(7) Helping Mom cook dinner that day (before they could cook meals entirely by themselves)
(8) Doing an extra job from the job jar
(9) Taking a morning or afternoon “twalk” (talk and walk) with Mom
My kids loved having their special day. It meant more responsibility and work, but it also meant more heart-affecting time—and they were keenly aware of that.
How many of us “sit in our houses”? That is, we sit—not to watch television, pay bills, surf the web; play computer games; read the paper, etc., but just SIT. With my AOADD (Adult-Onset ADD—self diagnosed!!!), sitting is not one of my favorite things to do—unless I am doing something else at the same time (i.e. working!). However, this is an often-overlooked period of time that we truly need to tap into in order to talk with our children.
We have to force ourselves to “sit” with our children. We need to make it a habit to just take a seat next to one or more of them each day—no electronics, no work on our laps—and just “be.” These moments are when great communication times as we are “sitting in our house” will occur.
Not necessarily formal teaching, though there are definite times and places for that. But just “being.” Just saying, “Tell me about your day.” And truly listening. Times to listen to their hearts sing the “talking song” that our family adopted as a parenting cue many years ago: “Talk to me; show me that you care. Talk to me; listen to the words I say. Talk to me; there’s so much we can share. I know you love me when you talk to me.” Times to really look into their faces and observe their countenance—to read the signs that show that deep within that son or daughter is an ache, a question, an apprehension, an issue that needs Mom or Dad time.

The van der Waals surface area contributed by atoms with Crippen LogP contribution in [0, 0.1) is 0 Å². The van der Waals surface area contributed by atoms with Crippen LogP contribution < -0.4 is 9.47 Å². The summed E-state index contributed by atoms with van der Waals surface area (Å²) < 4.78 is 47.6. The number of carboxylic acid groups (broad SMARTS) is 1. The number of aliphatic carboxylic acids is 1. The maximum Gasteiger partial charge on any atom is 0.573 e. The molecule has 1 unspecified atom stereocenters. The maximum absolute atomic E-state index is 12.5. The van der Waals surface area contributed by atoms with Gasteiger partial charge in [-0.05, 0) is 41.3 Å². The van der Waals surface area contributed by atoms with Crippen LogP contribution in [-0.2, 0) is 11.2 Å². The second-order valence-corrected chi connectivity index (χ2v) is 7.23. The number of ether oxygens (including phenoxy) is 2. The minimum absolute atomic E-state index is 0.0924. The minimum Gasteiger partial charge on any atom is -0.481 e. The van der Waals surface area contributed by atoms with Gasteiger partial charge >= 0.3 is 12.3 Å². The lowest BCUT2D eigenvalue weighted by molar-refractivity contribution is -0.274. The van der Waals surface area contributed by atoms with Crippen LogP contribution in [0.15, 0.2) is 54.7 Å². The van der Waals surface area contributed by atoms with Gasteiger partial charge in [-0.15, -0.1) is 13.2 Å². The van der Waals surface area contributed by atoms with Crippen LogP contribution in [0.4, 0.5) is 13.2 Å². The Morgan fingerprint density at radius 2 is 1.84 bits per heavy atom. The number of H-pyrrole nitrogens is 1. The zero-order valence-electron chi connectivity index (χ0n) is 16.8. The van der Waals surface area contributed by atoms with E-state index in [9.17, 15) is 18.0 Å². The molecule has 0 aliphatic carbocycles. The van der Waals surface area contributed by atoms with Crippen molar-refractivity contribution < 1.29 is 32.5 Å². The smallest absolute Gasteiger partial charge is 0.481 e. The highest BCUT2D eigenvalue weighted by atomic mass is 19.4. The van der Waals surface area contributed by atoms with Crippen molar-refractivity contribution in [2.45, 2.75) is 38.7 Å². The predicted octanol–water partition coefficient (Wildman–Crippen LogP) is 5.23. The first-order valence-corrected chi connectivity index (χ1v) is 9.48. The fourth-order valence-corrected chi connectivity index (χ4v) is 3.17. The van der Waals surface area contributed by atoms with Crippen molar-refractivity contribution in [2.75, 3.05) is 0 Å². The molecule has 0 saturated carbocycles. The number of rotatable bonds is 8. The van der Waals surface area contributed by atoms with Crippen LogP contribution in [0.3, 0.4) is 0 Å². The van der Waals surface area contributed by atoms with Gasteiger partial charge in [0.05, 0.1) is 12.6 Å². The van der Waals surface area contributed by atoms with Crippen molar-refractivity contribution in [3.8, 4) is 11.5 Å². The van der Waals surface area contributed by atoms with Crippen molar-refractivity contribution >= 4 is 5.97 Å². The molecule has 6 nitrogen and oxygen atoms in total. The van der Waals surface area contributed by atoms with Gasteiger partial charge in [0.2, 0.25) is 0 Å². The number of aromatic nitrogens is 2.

Recent statistics indicate that teenagers spend an average of less than thirty minutes a week in a “meaningful relationship” with their mothers and fifteen minutes per week with their fathers. Fifteen to thirty minutes a week with Mom or Dad during some of the most critical years of a person’s life! (We have said for years that ages sixteen to twenty are the highest need years for our kids in terms of parental time and support.)
Another recent study of parents and children by an insurance company said that children WANT their parents to spend time with them. Eight out of ten said they resented being put in front of a television (instead of spending time with Mom or Dad); sixty percent said they wished their parents spent more time with them and worked less.
Parents who bring work home (instead of being available for their kids), put their own hobbies and interests before the kids; and are consumed with their home and possessions more than their kids are being coined as “Maybe later” parents. As a mom of six grown kids (ages seventeen through twenty-nine) and one younger (almost fourteen year old), I can tell you for sure that “later” never comes.
So…the first piece of advice we have for establishing talk time when you sit in your home” is to “sit in your home”! Set aside other things and make the time. Fire pits; bonfires; electronic-free rooms; porch swing moments; Mom & Dad’s bedroom for midnight meetings; family meals—all of these give opportunities to sit with our kids. Let’s make it happen!